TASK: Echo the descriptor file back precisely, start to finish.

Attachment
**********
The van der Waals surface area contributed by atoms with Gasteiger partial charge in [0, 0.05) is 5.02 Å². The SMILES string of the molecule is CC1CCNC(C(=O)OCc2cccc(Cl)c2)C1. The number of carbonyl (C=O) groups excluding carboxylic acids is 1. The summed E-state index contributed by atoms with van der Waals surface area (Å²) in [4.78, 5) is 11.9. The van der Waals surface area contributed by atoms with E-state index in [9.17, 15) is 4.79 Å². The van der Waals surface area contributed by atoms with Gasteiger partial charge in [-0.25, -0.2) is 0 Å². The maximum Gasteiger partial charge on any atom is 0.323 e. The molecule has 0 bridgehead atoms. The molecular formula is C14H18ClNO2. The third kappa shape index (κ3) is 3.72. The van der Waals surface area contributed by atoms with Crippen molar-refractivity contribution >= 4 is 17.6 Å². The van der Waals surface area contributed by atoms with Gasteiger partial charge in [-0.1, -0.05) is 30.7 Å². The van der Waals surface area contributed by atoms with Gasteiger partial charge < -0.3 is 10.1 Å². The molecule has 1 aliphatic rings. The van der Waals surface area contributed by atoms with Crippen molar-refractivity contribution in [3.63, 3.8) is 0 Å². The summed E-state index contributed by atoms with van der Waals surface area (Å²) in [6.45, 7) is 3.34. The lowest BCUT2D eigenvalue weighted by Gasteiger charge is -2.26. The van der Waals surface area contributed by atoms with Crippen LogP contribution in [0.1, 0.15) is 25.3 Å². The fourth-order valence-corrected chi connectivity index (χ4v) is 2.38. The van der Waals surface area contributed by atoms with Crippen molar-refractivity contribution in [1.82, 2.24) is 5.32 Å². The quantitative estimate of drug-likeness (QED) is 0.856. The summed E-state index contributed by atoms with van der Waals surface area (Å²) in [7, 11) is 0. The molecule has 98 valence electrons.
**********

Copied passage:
The van der Waals surface area contributed by atoms with Gasteiger partial charge in [0, 0.05) is 5.02 Å². The SMILES string of the molecule is CC1CCNC(C(=O)OCc2cccc(Cl)c2)C1. The number of carbonyl (C=O) groups excluding carboxylic acids is 1. The summed E-state index contributed by atoms with van der Waals surface area (Å²) in [4.78, 5) is 11.9. The van der Waals surface area contributed by atoms with E-state index in [9.17, 15) is 4.79 Å². The van der Waals surface area contributed by atoms with Gasteiger partial charge in [-0.25, -0.2) is 0 Å². The maximum Gasteiger partial charge on any atom is 0.323 e. The molecule has 0 bridgehead atoms. The molecular formula is C14H18ClNO2. The third kappa shape index (κ3) is 3.72. The van der Waals surface area contributed by atoms with Crippen molar-refractivity contribution >= 4 is 17.6 Å². The van der Waals surface area contributed by atoms with Gasteiger partial charge in [-0.1, -0.05) is 30.7 Å². The van der Waals surface area contributed by atoms with Gasteiger partial charge < -0.3 is 10.1 Å². The molecule has 1 aliphatic rings. The van der Waals surface area contributed by atoms with Crippen molar-refractivity contribution in [3.63, 3.8) is 0 Å². The summed E-state index contributed by atoms with van der Waals surface area (Å²) in [6.45, 7) is 3.34. The lowest BCUT2D eigenvalue weighted by Gasteiger charge is -2.26. The van der Waals surface area contributed by atoms with Crippen LogP contribution in [0.1, 0.15) is 25.3 Å². The fourth-order valence-corrected chi connectivity index (χ4v) is 2.38. The van der Waals surface area contributed by atoms with Crippen molar-refractivity contribution in [1.82, 2.24) is 5.32 Å². The quantitative estimate of drug-likeness (QED) is 0.856. The summed E-state index contributed by atoms with van der Waals surface area (Å²) in [7, 11) is 0. The molecule has 98 valence electrons.